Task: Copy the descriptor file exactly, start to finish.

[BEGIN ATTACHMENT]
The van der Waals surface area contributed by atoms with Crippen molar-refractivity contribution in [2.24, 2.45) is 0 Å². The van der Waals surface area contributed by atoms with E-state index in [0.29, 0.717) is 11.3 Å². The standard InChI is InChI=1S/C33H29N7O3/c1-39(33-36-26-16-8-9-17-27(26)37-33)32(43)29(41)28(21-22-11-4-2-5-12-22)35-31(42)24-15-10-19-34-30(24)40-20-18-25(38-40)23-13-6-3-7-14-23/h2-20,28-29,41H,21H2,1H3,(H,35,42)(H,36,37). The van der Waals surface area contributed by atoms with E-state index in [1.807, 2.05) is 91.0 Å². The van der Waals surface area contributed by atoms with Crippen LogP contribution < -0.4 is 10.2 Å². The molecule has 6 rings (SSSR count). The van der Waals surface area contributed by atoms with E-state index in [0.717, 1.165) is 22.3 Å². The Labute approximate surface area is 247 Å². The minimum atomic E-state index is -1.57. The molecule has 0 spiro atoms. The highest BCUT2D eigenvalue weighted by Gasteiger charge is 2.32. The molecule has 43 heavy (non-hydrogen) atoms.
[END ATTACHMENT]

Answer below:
The van der Waals surface area contributed by atoms with Crippen molar-refractivity contribution in [2.24, 2.45) is 0 Å². The van der Waals surface area contributed by atoms with E-state index in [0.29, 0.717) is 11.3 Å². The standard InChI is InChI=1S/C33H29N7O3/c1-39(33-36-26-16-8-9-17-27(26)37-33)32(43)29(41)28(21-22-11-4-2-5-12-22)35-31(42)24-15-10-19-34-30(24)40-20-18-25(38-40)23-13-6-3-7-14-23/h2-20,28-29,41H,21H2,1H3,(H,35,42)(H,36,37). The van der Waals surface area contributed by atoms with E-state index in [1.807, 2.05) is 91.0 Å². The van der Waals surface area contributed by atoms with Crippen LogP contribution < -0.4 is 10.2 Å². The molecule has 6 rings (SSSR count). The van der Waals surface area contributed by atoms with E-state index in [0.717, 1.165) is 22.3 Å². The Labute approximate surface area is 247 Å². The minimum atomic E-state index is -1.57. The molecule has 0 spiro atoms. The highest BCUT2D eigenvalue weighted by Gasteiger charge is 2.32. The molecule has 43 heavy (non-hydrogen) atoms.